By Marcia Forbes, PhD
A Country in Transition
I first visited Havana, Cuba at the end of the 1980s. It was a country in transition, with the “Cold War’” beginning to thaw. That “war,” driven by mighty rhetoric, political alliances and tensions, was mainly fought on the grounds of ideology — capitalism versus communism. The USA and the USSR competed aggressively in the Space Race and the Arms Race. Their satellite supporting countries watched, cheered, participated or worried about the future of us all under the threat of Nuclear War. The Cold War, which started about 1945 ended in 1991.
At the time of that first visit, Russia did not seem to be lending as much financial support to Cuba as before. Things were tight. The always-smiling children in Havana asked for chiclets and pens. Tourists willingly responded to these inexpensive requests. I was impressed by the warm, friendly spirit of the people and their sense of discipline and order. It was a festival of the arts. Live music and dancing in the streets was everywhere. And Cubans can dance!
President Castro addressed the huge crowd close to the Habana Libre Hotel. Speaking hardly any Spanish, I had little idea what he said, but the people seemed happy to have heard whatever it was. There were many incantations of “Long Live Cuba,” “Long Live the Revolution,” and “The Struggle Continues,” coupled with strong military/police presence in the streets. We three women walked for hours into the night taking in the sights, sounds and smells of Havana. The latter was mainly of horse poo quickly washed away by the many water trucks. We felt safe walking unescorted, even into the wee hours.
Some years later I visited Santiago de Cuba, the country’s second city. It seemed to have been having an especially hard time, with dry season and scarce food. The poverty was palpable. After that visit I was convinced that Cuba definitely had the worst food of any of the countries I had ever visited. Santiago was more Caribbean and didn’t quite hold the magic I felt in Havana. That trip left me sad about the fate of Cubans and their capacity to survive in the new world dispensation, post-Cold War and arms race.
Che, Castro, Cuba
Last week, a group of us decided to make it Havana for Easter. None of the others had been before so they wanted to see it all. This was now my third visit to that city, but not since the repainting of many of its buildings. What a treat! Cuba seems to have come into its own, with an even more confident sense of branding evident throughout the city. Anyone who has been there will immediately recognize paintings of brightly coloured antique cars from the 1950s as representative of that country.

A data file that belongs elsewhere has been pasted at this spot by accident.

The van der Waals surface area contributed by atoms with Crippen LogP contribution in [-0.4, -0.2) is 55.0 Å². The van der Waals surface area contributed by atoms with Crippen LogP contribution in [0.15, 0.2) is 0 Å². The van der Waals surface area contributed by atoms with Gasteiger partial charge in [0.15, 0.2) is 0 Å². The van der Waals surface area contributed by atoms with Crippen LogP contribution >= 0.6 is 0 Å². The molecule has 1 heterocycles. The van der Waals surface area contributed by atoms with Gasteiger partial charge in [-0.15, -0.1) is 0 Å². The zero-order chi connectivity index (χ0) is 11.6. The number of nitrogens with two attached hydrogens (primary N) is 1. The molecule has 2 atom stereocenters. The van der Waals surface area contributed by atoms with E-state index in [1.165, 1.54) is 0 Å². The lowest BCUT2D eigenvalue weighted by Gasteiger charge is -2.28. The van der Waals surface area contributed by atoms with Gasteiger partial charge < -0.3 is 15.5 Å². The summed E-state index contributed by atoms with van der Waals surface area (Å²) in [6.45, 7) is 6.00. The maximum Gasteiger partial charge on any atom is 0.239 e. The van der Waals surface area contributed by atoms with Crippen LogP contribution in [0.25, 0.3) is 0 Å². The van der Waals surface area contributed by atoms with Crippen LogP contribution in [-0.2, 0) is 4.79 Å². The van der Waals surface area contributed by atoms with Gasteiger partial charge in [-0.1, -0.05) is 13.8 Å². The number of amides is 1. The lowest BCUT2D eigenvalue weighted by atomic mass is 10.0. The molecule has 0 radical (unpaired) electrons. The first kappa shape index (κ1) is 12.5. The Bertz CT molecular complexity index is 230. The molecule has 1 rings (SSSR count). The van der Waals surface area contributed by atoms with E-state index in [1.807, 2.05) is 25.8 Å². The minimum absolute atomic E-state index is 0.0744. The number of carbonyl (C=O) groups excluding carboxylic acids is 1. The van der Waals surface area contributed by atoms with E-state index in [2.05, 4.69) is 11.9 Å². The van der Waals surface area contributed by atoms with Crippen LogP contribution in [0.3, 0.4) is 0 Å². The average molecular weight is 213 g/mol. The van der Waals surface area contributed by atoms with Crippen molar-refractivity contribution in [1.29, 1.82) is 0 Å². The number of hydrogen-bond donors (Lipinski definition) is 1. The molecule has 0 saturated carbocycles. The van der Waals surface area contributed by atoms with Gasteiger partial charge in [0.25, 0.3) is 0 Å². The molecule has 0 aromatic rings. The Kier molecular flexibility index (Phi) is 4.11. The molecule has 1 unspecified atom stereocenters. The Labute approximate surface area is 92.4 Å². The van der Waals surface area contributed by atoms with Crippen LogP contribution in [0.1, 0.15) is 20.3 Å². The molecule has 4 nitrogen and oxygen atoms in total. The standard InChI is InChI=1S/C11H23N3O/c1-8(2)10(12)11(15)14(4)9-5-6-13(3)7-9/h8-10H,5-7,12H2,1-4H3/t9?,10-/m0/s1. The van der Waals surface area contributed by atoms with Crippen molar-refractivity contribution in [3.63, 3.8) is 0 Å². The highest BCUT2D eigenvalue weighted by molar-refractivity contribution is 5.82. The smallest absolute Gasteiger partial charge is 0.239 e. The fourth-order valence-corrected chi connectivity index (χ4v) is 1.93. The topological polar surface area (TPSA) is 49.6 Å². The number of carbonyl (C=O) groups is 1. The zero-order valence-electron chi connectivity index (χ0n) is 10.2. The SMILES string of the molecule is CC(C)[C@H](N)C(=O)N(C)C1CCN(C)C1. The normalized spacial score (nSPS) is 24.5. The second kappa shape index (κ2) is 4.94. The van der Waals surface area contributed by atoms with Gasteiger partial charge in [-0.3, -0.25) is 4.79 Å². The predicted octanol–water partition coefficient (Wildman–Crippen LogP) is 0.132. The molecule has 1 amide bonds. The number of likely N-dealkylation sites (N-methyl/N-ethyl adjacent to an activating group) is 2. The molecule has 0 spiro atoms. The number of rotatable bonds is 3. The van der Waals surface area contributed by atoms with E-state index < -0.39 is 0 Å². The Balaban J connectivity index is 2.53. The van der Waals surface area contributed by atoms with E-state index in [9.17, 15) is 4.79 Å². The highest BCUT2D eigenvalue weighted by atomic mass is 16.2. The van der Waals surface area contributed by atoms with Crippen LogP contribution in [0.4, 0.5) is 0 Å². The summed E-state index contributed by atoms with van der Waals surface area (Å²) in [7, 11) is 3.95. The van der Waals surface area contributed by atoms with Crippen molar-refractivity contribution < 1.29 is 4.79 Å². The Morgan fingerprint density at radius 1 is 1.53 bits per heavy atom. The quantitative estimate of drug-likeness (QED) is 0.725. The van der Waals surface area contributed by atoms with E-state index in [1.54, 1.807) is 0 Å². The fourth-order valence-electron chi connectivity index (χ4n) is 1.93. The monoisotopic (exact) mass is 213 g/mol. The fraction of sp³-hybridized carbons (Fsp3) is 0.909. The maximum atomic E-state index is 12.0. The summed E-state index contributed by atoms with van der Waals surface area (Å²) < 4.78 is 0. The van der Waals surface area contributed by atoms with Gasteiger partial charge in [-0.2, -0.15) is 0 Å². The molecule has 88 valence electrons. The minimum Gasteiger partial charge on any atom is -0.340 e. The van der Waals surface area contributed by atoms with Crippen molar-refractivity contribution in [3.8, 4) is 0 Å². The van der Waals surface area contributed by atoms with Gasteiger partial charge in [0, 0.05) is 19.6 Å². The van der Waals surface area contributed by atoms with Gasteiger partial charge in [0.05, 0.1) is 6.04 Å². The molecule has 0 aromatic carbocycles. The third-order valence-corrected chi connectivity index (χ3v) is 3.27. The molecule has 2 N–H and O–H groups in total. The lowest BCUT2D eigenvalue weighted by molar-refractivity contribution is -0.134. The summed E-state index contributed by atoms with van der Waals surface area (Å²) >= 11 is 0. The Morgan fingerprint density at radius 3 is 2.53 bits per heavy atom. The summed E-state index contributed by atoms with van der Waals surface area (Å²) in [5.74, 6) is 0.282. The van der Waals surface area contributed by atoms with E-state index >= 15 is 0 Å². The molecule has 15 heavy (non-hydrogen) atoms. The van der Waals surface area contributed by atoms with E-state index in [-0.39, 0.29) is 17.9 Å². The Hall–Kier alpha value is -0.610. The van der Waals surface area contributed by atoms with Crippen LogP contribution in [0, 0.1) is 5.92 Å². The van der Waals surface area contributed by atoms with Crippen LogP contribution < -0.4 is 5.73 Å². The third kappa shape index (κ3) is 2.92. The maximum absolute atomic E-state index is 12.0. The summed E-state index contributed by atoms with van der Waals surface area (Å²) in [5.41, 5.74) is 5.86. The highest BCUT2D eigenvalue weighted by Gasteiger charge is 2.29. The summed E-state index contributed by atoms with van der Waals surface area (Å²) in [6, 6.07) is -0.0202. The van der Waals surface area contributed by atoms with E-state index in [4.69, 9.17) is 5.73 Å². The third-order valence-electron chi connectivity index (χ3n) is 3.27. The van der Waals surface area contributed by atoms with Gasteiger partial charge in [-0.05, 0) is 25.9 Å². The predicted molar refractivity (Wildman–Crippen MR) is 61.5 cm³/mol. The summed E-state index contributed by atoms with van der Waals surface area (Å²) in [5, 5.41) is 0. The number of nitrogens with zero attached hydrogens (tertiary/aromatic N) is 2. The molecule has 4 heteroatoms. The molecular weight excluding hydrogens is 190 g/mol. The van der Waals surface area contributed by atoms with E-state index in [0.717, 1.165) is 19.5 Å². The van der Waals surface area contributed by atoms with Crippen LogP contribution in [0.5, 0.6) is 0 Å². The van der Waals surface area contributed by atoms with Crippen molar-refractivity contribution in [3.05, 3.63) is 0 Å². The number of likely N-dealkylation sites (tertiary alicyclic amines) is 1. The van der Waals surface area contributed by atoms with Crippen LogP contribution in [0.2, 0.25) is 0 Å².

These iconic cars come in a cacophony of colours that would rival any rainbow. Shades from pink to purple, mint to emerald green, baby blue to deep navy and even bright gold abound. Every one of them is branded “Cuba” above the licence plate. We, all six of us, had the opportunity to experience what I describe as the “sardine sandwich,” as we travelled in a 1950s Plymouth, beaming brightly in burgundy and driven by a young man in his 20s. It was his grandfather’s car, with the original upholstery, and likely the original spring, since I could feel it close to my coccyx.
In Havana, you never have to wonder which city you’re in. They do a great job at branding not only the city but also the country. As soon as one exits the airport building, the walls along the driveway talk of Fidel Castro, Che Guevara and the Cuban Revolution. On departure, the “chequeo de trafico,” (check-in counter) boasts images of “authentic Cuba.” Che, the Argentinian Marxist who fought alongside Fidel, is the revolutionary with perhaps the most marketed image. His decidedly handsome face is on just about everything, caps, mugs, T-shirts, walls. Name it, Che is on it. His face brands Cuba and its revolution.
Tourism – Cuba versus Jamaica
Tourism is booming in Havana. The profile of the average tourist I saw is a mature European with disposable income and time to enjoy and spend it. The almost-500-room Hotel Nacional de Cuba was full. Only days ago the Pope was there. We witnessed the arrival of the Vietnamese President and his entourage. That’s who they told us the strong contingent of Asian men who I believe alighted from the shining Black Benzes were. The food at that hotel was the best I had ever had in Cuba. My group was immensely impressed with the fare — and they are foodies.
On the night of dinner at La Bodeguita Del Medio (the restaurant and bar where Ernest Hemingway frequented and drank copious quantities of Cuban rum when he wasn’t at El Floridita) the middle-aged Italian couple, on a three week jaunt, told us they had often thought of visiting Jamaica but were advised that it’s dangerous. They chose Cuba instead. As we worked hard to convince them to make it Jamaica next time and promised them a wonderful time in the city of Kingston, I mused our passion for our country even as I contemplated how far wrong this country has gone.
Jamaica is now well-branded as a country of crime and corruption, while our close cousin Cuba is revered for its old-world charm as much as it is for Castro and Che.
Dr Marcia Forbes is a media specialist, the co-owner of multimedia production company Phase 3 Productions Ltd and former Permanent Secretary in Jamaica’s Ministry of Mining and Telecommunications and later the Ministry of Energy and Mining. She is the author of Music, Media & Adolescent Sexuality in Jamaica and the upcoming Streaming: Social Media, Mobile Lifestyles.
Follow Dr Marcia Forbes on Twitter: @marciaforbes